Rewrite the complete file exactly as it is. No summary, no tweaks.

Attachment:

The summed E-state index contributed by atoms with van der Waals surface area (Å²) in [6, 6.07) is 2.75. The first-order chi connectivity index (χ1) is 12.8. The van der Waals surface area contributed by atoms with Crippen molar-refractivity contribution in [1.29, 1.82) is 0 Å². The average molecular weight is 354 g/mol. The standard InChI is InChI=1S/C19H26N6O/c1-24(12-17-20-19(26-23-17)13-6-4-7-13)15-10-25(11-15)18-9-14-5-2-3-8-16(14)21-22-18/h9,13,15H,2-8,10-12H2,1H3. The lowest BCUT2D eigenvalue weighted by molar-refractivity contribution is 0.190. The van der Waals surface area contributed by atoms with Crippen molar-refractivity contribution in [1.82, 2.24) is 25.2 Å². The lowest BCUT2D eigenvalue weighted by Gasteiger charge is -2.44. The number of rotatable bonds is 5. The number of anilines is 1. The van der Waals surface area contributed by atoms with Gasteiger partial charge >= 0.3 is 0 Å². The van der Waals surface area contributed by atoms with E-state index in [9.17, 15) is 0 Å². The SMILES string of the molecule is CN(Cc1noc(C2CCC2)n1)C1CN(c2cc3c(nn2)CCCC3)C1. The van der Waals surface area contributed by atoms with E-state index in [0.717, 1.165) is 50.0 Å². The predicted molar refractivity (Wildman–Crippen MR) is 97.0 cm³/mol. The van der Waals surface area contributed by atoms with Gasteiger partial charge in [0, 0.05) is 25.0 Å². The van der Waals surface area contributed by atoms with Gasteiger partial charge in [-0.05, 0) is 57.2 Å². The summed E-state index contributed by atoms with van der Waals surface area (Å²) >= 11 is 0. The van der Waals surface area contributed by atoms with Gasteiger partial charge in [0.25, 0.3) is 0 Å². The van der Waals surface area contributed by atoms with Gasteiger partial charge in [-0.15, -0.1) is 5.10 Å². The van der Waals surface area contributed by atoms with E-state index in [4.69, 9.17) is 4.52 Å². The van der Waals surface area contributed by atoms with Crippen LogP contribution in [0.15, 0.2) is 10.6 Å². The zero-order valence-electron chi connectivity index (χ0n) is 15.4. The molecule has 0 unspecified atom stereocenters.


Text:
The summed E-state index contributed by atoms with van der Waals surface area (Å²) in [6, 6.07) is 2.75. The first-order chi connectivity index (χ1) is 12.8. The van der Waals surface area contributed by atoms with Crippen molar-refractivity contribution in [1.29, 1.82) is 0 Å². The average molecular weight is 354 g/mol. The standard InChI is InChI=1S/C19H26N6O/c1-24(12-17-20-19(26-23-17)13-6-4-7-13)15-10-25(11-15)18-9-14-5-2-3-8-16(14)21-22-18/h9,13,15H,2-8,10-12H2,1H3. The lowest BCUT2D eigenvalue weighted by molar-refractivity contribution is 0.190. The van der Waals surface area contributed by atoms with Crippen molar-refractivity contribution in [1.82, 2.24) is 25.2 Å². The lowest BCUT2D eigenvalue weighted by Gasteiger charge is -2.44. The number of rotatable bonds is 5. The number of anilines is 1. The van der Waals surface area contributed by atoms with Gasteiger partial charge >= 0.3 is 0 Å². The van der Waals surface area contributed by atoms with E-state index in [9.17, 15) is 0 Å². The SMILES string of the molecule is CN(Cc1noc(C2CCC2)n1)C1CN(c2cc3c(nn2)CCCC3)C1. The van der Waals surface area contributed by atoms with E-state index in [0.717, 1.165) is 50.0 Å². The predicted molar refractivity (Wildman–Crippen MR) is 97.0 cm³/mol. The van der Waals surface area contributed by atoms with Gasteiger partial charge in [0, 0.05) is 25.0 Å². The van der Waals surface area contributed by atoms with Gasteiger partial charge in [-0.05, 0) is 57.2 Å². The summed E-state index contributed by atoms with van der Waals surface area (Å²) >= 11 is 0. The van der Waals surface area contributed by atoms with Gasteiger partial charge in [0.25, 0.3) is 0 Å². The van der Waals surface area contributed by atoms with Gasteiger partial charge in [-0.15, -0.1) is 5.10 Å². The van der Waals surface area contributed by atoms with E-state index in [4.69, 9.17) is 4.52 Å². The van der Waals surface area contributed by atoms with Crippen LogP contribution in [0.15, 0.2) is 10.6 Å². The zero-order valence-electron chi connectivity index (χ0n) is 15.4. The molecule has 0 unspecified atom stereocenters.